Numbers in Python refer to the numeric data types in Python programming. Python supports three kinds of numeric data types: **int**, **float**, and **complex**. In this tutorial, we’ll learn how to use numbers in Python programming. We’ll use Jupyter Notebook to implement the code.

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Let’s see how to use numbers and what their significance is their significance in programming.

**Integers** are numbers without decimal points.

num=5

type(num)

num=23475891

type(num)

**Floats** are numbers with decimal points.

num=5.4

type(num)

**Complex numbers** have real parts and imaginary parts.

num=2+5j

type(num)

num.real #Gives the real part of the complex number

num.imag #Gives the imaginary part of the complex number

Complex numbers store the real and imaginary parts as a float by default.

Numbers can also be negative, which you can store in a variable.

num=-423.31

print(num)

Performing arithmetic operations using numbers in Python is simple and easy to understand. The following examples will help you understand how to add, subtract, multiply and divide numbers in Python:

num1=10

num2=2

print(num1+num2)

print(num1-num2)

print(num1*num2)

print(num1/num2)

In Python, the output of any division problem is a floating-point value. To receive the output as an integer, use the **integer division** ‘**//**’.

print(10/3)

print(10//3)

If you want to raise the power of a number to a certain value, use the **double asterisks** (******).

print(num1**num2) #This will print 10 raised to the power two.

In case you want to get the remainder instead of the quotient, use the **modulo operator**.

print(num1%num2)

print(10%3)

Next, let’s see how to convert the data type of a variable into another data type using type conversion techniques.

In this example, x has a value of 192. Since it is stored within quotes, it is a string value.

x=”192”

type(x)

To convert it into an integer, you need to use the **int()** function.

Similarly, to convert the value of x into a float, use the **float()** function.

x=float(x)

print(x)

The following line of code will convert x to a complex number:

x=complex(x)

print(x)

There is another way to generate complex numbers in Python. Use the **complex** function and pass the parameters as real and imaginary.

Syntax: complex(real, imaginary)

print(complex(2,6)

Next, we will demonstrate how to use Python built-in functions using numbers.

A number can be either positive or negative. If you only want to get the positive value of a number, use the absolute function **abs()**.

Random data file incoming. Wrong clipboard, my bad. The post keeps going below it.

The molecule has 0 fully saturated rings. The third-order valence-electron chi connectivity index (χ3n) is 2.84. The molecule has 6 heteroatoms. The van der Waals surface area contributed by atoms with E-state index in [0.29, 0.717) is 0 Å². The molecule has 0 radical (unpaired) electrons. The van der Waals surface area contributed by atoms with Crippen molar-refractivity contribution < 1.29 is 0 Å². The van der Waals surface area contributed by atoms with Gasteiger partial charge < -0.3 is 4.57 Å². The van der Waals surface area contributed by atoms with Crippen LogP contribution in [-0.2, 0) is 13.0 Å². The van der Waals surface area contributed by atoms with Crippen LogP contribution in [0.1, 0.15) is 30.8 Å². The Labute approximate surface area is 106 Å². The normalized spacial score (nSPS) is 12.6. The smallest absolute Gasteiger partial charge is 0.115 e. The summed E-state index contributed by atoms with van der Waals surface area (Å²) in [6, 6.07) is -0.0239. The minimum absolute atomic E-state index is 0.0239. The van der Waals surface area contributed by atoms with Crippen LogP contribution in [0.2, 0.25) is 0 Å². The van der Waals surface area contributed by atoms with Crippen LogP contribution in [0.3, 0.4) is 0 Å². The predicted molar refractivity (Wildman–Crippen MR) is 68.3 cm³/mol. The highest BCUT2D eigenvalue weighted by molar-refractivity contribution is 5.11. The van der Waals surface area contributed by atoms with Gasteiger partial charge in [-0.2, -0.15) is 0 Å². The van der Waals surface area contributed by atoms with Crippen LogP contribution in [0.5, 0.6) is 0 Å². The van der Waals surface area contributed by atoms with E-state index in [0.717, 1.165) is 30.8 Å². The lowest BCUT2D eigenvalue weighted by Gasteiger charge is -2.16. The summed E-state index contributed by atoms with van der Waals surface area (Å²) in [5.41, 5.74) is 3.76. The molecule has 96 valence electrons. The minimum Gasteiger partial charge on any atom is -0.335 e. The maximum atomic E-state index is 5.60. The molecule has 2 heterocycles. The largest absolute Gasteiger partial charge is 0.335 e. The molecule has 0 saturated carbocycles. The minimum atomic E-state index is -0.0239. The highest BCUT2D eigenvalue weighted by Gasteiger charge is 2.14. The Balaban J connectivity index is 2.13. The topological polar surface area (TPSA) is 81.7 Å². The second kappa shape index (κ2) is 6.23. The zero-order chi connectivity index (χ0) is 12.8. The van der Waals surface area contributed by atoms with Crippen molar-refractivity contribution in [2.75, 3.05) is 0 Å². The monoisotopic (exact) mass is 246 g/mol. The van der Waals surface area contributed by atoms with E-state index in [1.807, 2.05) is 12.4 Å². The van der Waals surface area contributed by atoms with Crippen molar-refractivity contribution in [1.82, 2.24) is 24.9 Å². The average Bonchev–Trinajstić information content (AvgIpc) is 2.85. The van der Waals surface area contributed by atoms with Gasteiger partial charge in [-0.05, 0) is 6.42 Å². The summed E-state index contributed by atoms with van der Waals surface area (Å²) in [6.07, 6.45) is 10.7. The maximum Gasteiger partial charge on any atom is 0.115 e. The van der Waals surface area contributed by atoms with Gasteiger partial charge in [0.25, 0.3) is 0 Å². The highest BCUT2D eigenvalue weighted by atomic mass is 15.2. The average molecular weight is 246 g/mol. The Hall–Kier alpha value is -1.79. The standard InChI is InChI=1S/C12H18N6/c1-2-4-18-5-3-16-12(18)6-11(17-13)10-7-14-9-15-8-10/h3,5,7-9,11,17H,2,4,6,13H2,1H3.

x = -7.5

print(abs(x))

In Python, you can calculate the exponent of a number. To do this, you need to import the **math module**.

import math

x=10

print(math.exp(x))

If you are wondering what the value of e is, use “math.e”. Python holds “e” as a constant.

You can print the value of pi as follows:

print(math.pi)

Python has other functions in the math module, such as sqrt(), which provides the square root of a number.

print(math.sqrt(4))

print(math.sqrt(6))

Python provides other built-in functions, such as **max()** and **min(),** to perform operations on numbers.

print(max(34,475,32,278)) #Returns the maximum value

print(min(34,475,32,278)) #Return the minimum value

Let’s write a program to check if a number is prime or not:

n=input("Enter a number ")

n=int(n)

flag=0

for i in range(2,n):

if n%i==0:

flag=1

print("%d is not a prime number"%n)

break

if flag==0:

print("%d is a prime number"%n)

In the following example, you will see how to find the solution to a **quadratic equation**. A quadratic equation is of the form **a*x****2 ****+ b*x + c**. The user needs to enter the values for a, b, and c. You also need the value of the **discriminant d**. The formula for d is **b****2****-4*a*c**.

As you can see, the roots from the given inputs are incorrect since Python evaluates expressions using the **BODMAS** rule. You will need to change the **else** part of the program and use brackets in the appropriate places.

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**Conclusion**

I hope this blog has helped you learn about numbers in Python, including which ones are supported. You learned how to perform arithmetic operations on Python, and how type conversion works. You came across some important built-in functions used in Python. Finally, you learned to write Python programs to check if a number is prime or not, all while finding the solution to a quadratic equation. To learn more about numbers in Python, watch this video:

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